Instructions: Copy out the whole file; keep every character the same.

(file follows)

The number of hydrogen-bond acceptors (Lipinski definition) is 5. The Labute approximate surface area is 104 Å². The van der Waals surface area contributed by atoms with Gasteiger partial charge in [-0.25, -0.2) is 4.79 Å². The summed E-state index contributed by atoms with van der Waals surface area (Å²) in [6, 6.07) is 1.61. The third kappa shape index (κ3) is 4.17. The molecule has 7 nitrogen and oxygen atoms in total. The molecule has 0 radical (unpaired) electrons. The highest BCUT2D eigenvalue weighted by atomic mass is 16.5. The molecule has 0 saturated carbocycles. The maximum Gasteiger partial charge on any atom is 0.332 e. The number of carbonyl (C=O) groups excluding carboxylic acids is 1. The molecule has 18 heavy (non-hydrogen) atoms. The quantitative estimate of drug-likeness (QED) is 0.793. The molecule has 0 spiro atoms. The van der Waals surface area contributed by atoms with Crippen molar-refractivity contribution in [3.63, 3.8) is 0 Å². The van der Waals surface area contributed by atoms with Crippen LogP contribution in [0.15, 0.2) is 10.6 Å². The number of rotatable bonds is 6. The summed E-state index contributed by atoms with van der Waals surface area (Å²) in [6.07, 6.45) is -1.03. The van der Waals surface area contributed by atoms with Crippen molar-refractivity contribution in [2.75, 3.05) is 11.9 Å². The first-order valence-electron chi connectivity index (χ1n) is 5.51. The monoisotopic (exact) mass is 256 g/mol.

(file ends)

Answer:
The number of hydrogen-bond acceptors (Lipinski definition) is 5. The Labute approximate surface area is 104 Å². The van der Waals surface area contributed by atoms with Gasteiger partial charge in [-0.25, -0.2) is 4.79 Å². The summed E-state index contributed by atoms with van der Waals surface area (Å²) in [6, 6.07) is 1.61. The third kappa shape index (κ3) is 4.17. The molecule has 7 nitrogen and oxygen atoms in total. The molecule has 0 radical (unpaired) electrons. The highest BCUT2D eigenvalue weighted by atomic mass is 16.5. The molecule has 0 saturated carbocycles. The maximum Gasteiger partial charge on any atom is 0.332 e. The number of carbonyl (C=O) groups excluding carboxylic acids is 1. The molecule has 18 heavy (non-hydrogen) atoms. The quantitative estimate of drug-likeness (QED) is 0.793. The molecule has 0 spiro atoms. The van der Waals surface area contributed by atoms with Crippen molar-refractivity contribution in [3.63, 3.8) is 0 Å². The van der Waals surface area contributed by atoms with Crippen LogP contribution in [0.15, 0.2) is 10.6 Å². The number of rotatable bonds is 6. The summed E-state index contributed by atoms with van der Waals surface area (Å²) in [6.07, 6.45) is -1.03. The van der Waals surface area contributed by atoms with Crippen molar-refractivity contribution in [2.75, 3.05) is 11.9 Å². The first-order valence-electron chi connectivity index (χ1n) is 5.51. The monoisotopic (exact) mass is 256 g/mol.